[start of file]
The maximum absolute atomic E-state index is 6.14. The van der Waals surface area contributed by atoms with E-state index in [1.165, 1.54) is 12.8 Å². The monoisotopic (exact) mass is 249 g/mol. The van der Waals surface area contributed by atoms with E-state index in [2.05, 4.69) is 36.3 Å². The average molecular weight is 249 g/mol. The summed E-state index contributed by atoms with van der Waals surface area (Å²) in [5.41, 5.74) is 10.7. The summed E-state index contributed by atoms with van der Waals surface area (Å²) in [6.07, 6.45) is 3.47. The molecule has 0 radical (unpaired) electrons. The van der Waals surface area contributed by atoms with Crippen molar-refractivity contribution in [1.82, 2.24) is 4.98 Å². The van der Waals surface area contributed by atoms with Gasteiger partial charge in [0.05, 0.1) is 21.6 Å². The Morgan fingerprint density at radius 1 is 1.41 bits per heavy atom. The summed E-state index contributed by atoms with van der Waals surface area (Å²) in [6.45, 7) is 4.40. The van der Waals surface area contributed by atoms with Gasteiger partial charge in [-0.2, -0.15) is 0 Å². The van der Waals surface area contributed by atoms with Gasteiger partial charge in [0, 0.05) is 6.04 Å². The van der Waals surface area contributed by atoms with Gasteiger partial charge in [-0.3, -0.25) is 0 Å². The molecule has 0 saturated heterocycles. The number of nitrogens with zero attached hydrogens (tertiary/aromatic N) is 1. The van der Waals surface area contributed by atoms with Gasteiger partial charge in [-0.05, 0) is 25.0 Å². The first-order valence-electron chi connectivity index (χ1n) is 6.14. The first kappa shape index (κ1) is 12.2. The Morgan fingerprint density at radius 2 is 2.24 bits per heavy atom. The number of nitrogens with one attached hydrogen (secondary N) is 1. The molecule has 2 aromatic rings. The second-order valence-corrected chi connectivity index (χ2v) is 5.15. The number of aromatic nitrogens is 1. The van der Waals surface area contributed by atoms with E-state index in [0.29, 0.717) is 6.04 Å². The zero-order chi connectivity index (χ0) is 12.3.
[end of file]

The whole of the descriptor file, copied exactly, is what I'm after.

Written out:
The maximum absolute atomic E-state index is 6.14. The van der Waals surface area contributed by atoms with E-state index in [1.165, 1.54) is 12.8 Å². The monoisotopic (exact) mass is 249 g/mol. The van der Waals surface area contributed by atoms with E-state index in [2.05, 4.69) is 36.3 Å². The average molecular weight is 249 g/mol. The summed E-state index contributed by atoms with van der Waals surface area (Å²) in [5.41, 5.74) is 10.7. The summed E-state index contributed by atoms with van der Waals surface area (Å²) in [6.07, 6.45) is 3.47. The molecule has 0 radical (unpaired) electrons. The van der Waals surface area contributed by atoms with Crippen molar-refractivity contribution in [1.82, 2.24) is 4.98 Å². The van der Waals surface area contributed by atoms with Gasteiger partial charge in [0.05, 0.1) is 21.6 Å². The Morgan fingerprint density at radius 1 is 1.41 bits per heavy atom. The summed E-state index contributed by atoms with van der Waals surface area (Å²) in [6.45, 7) is 4.40. The van der Waals surface area contributed by atoms with Gasteiger partial charge in [-0.2, -0.15) is 0 Å². The van der Waals surface area contributed by atoms with Gasteiger partial charge in [0, 0.05) is 6.04 Å². The van der Waals surface area contributed by atoms with Gasteiger partial charge in [-0.3, -0.25) is 0 Å². The molecule has 0 saturated heterocycles. The number of nitrogens with zero attached hydrogens (tertiary/aromatic N) is 1. The van der Waals surface area contributed by atoms with Gasteiger partial charge in [-0.05, 0) is 25.0 Å². The first-order valence-electron chi connectivity index (χ1n) is 6.14. The first kappa shape index (κ1) is 12.2. The Morgan fingerprint density at radius 2 is 2.24 bits per heavy atom. The number of nitrogens with one attached hydrogen (secondary N) is 1. The molecule has 2 aromatic rings. The second-order valence-corrected chi connectivity index (χ2v) is 5.15. The number of aromatic nitrogens is 1. The van der Waals surface area contributed by atoms with E-state index in [0.29, 0.717) is 6.04 Å². The zero-order chi connectivity index (χ0) is 12.3.